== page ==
Actors Fail to Stop SAG-AFTRA Merger Vote

Judge squashes motion for injunction; voting results expected Friday

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    NEWSLETTERS

    Cindy Barrymore
    Actor Martin Sheen led the effort to stop a proposed SAG-AFTRA merger.

    Despite the legal effort of a handful of high-profile actors, a vote to merge the Screen Actors Guild with the American Federation of Television and Radio Artists will move forward with the results expected to be announced Friday.

    Plaintiffs, including Martin Sheen, Ed Asner and Valerie Harper, filed a lawsuit to stop the vote, arguing that a proper impact study to measure the merger's effect on pension and health benefits was never conducted.

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    On Wednesday, U.S. District Judge James Otero denied the motion for injunction.

    "Voting in favor of merger may or may not be in the best interest of the majority of union members. But the decision, for better or worse, belongs to the members -- not to plaintiffs, and certainly not to the court," Otero wrote in the decision.

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    Several well-known actors are fighting the merger between the two main actors' unions. (Published Wednesday, Feb 22, 2012)

    Court Ruling: Martin Sheen, et al. v. Screen Actors Guild, et al. (PDF)

    SAG was pleased with the ruling, said the union's Deputy National Executive Director and General Counsel, Duncan Crabtree-Ireland.

    "We are also gratified that the court has indicated that the plaintiffs are unlikely to prevail on their other claims. It has been our position all along that these complaints were completely without merit and that the members will ultimately decide the future of their unions," Crabtree-Ireland said in a statement.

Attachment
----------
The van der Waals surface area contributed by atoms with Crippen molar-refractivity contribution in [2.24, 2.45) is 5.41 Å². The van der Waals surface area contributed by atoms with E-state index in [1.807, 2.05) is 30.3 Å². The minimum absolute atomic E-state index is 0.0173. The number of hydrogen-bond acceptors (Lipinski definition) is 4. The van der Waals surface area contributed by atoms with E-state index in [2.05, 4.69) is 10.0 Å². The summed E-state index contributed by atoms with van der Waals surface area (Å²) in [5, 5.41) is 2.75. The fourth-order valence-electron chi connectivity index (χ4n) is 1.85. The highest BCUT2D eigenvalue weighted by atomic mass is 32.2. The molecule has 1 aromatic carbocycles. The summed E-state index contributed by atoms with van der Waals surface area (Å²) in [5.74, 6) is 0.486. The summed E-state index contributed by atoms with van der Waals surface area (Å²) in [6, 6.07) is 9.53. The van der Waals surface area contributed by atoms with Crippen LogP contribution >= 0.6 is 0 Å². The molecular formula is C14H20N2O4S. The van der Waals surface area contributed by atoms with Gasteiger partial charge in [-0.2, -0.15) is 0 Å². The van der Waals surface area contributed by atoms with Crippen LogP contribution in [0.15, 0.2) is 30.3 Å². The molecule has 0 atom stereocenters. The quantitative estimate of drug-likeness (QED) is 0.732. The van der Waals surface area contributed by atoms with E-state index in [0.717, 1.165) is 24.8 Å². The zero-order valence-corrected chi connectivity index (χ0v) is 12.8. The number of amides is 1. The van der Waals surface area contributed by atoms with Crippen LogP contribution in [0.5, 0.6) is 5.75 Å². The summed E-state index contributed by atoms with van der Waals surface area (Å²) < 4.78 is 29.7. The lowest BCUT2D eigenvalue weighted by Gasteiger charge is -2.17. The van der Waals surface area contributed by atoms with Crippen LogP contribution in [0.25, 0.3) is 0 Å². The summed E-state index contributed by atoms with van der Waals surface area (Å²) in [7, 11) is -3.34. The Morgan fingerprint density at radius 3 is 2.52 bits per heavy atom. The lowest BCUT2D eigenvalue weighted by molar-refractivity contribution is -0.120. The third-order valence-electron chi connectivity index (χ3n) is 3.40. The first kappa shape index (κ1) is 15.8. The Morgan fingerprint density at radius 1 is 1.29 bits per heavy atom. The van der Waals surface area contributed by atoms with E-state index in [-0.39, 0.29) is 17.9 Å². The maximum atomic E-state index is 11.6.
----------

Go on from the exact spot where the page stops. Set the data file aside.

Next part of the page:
The voting results from both unions were expected to be announced Friday. At least 60 percent approval is needed to approve the merger.

    SAG currently represents more than 125,000 actors, while AFTRA has a membership of 70,000.

    Documents: SAG Complaint (Conformed Copy) | SAG-AFTRA Merger Agreement (PDF) | SAG-AFTRA Constitution (PDF) | Feasibility Report (PDF)

    The judge left some of the lawsuit intact, leaving the door open to overturning a merger, said the plaintiffs' attorney, David B. Casselman.

    "If the membership does vote to merge, the lawsuit has not been terminated, and legally we're entitled to proceed, which includes discovery and efforts to prove that the election was improperly swayed by the breaches of fiduciary duty alleged in the complaint," Casselman said.

    There's also justification for a future class-action lawsuit, assuming the merger passes and benefits decline, Casselman said.

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